Read the Latest Issue of STATLINE
March 12, 2019
In This Issue:
Avoid a Penalty: Medicare Improvement Activities Attestation Portal is Open
If you still have not reported for the 2018 Medicare Merit-based Incentive Payment System (MIPS) program year, the Centers for Medicare & Medicaid Services (CMS) is offering a free tool for attesting to MIPS Improvement Activities.
In 2018, the CAP worked with the CMS to develop a resource to identify the 18 Improvement Activities (login required) that are most applicable to pathologists. Improvement Activities are classified as high-weighted (worth 40 points) and medium-weighted (worth 20 points). The CAP recommends you choose either two medium-weighted or one high-weighted Improvement Activities, totaling 40 points, to avoid a penalty.
The deadline to report through the Quality Payment Program data submission system system is April 2 5:00 PM ET. Eligible clinicians who do not satisfy MIPS requirements are subject to a Medicare penalty of -5% to their reimbursements in 2020.
Agencies Form Taskforce to Combat Global Health Outbreaks with Critical Diagnostic Tests
The federal government formed a tri-agency taskforce to increase access to emergency diagnostic tests during a global health disaster. The CAP is supportive of such a taskforce that will ensure the clinical diagnostic tests offered during an emergency outbreak adhere to CLIA, as quality diagnostic testing standards should be upheld in this collaboration.
On February 26, the Food and Drug Administration (FDA), the CMS, and the Centers for Disease Control and Prevention (CDC) announced a tri-agency taskforce for emergency diagnostic tests during a global health disaster. In this tri-agency taskforce, the FDA will have authority to issue an Emergency Use Authorization (EUA), which makes diagnostic tests, such as those that can detect pathogens like the Ebola and Zika viruses, available during an emergency. The CDC will provide expertise in epidemiology and guidance to clinicians and laboratories on who will respond to an emergency. And, the CMS will have authority through CLIA to ensure quality diagnostic testing at laboratories during emergencies. With this taskforce, the federal agencies hope to make the emergency test space more predictable for developers and to collaborate with international partners during global disease outbreaks.
The CAP will continue to engage with all three agencies as they roll out this taskforce.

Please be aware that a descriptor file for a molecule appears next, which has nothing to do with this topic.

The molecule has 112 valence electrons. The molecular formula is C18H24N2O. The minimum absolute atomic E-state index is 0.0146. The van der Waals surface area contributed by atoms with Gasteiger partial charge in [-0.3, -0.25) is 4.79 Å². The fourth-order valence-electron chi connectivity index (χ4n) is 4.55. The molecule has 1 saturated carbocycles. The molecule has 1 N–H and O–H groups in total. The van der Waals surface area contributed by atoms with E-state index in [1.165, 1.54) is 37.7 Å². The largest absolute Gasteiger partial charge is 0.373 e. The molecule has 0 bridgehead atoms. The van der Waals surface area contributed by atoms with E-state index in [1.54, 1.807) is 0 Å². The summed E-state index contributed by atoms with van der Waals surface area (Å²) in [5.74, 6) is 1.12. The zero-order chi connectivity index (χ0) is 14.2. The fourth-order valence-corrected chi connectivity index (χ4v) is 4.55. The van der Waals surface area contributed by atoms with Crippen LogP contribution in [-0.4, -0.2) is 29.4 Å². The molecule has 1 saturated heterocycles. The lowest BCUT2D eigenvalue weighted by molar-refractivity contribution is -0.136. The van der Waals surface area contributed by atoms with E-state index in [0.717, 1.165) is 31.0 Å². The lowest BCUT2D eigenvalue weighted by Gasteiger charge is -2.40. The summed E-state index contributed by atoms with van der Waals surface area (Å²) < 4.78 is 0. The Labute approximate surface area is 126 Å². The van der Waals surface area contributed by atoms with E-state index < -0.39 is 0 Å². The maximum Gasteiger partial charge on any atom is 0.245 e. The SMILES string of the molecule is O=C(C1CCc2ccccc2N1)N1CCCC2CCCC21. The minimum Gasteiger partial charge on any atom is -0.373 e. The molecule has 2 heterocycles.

FDA Commissioner Set to Leave in April
FDA Commissioner Scott Gottlieb, MD, announced on March 5 he will resign and will leave the agency in April. During his tenure at the FDA, Dr. Gottlieb revamped the regulation of medical devices, including medical applications and diagnostics tests.
The FDA will continue with many of the initiatives started by Dr. Gottlieb and his resignation may not impact laboratory-developed tests (LDTs).
Dr. Gottlieb advocated for public health by increasing the regulation and scrutiny of electronic cigarettes and increasing access of generic drugs. The Trump administration has yet to announce Dr. Gottlieb’s successor or interim commissioner.
Court Orders Texas Medical Examiner’s Request for Immunity to Be Reconsidered
In a court case where the CAP has argued to protect forensic pathologists when rendering their medical opinions, a US Court of Appeals recently vacated a District Court’s decision to deny a motion for summary judgement and remanded the case back to the lower court.
In the case, a Harris County deputy medical examiner followed the standard of care and acted in good faith in compiling an autopsy report on a woman who had died from a gunshot wound in 2007. The autopsy report concluded the cause of death was homicide. Following a criminal trial that resulted in a hung jury, the medical examiner's office changed the autopsy report to indicate the cause of death was “undetermined.” The charges against the defendant were dropped, and the defendant filed suit against the deputy medical examiner.
In the lawsuit, it’s alleged that the defendant’s Constitutional rights were violated. Asserting qualified immunity, attorneys for the medical examiner moved for summary judgement but the US District Court for the Southern District of Texas denied the motion. On December 20, 2018, the US Court of Appeals for the 5th Circuit vacated the denial and remanded the case back to the district court to reconsider the motion for summary judgment. The American Medical Association (AMA) provided an update on the case on February 27.
In 2017, the CAP, the AMA, National Association of Medical Examiners, Texas Medical Association, and Texas Society of Pathologists filed an amici brief asking the court to apply qualified immunity in the medical examiner’s appeal. The amici said they were greatly concerned the lower court's ruling would have a significant chilling effect on forensic pathologists and other government-employed physicians.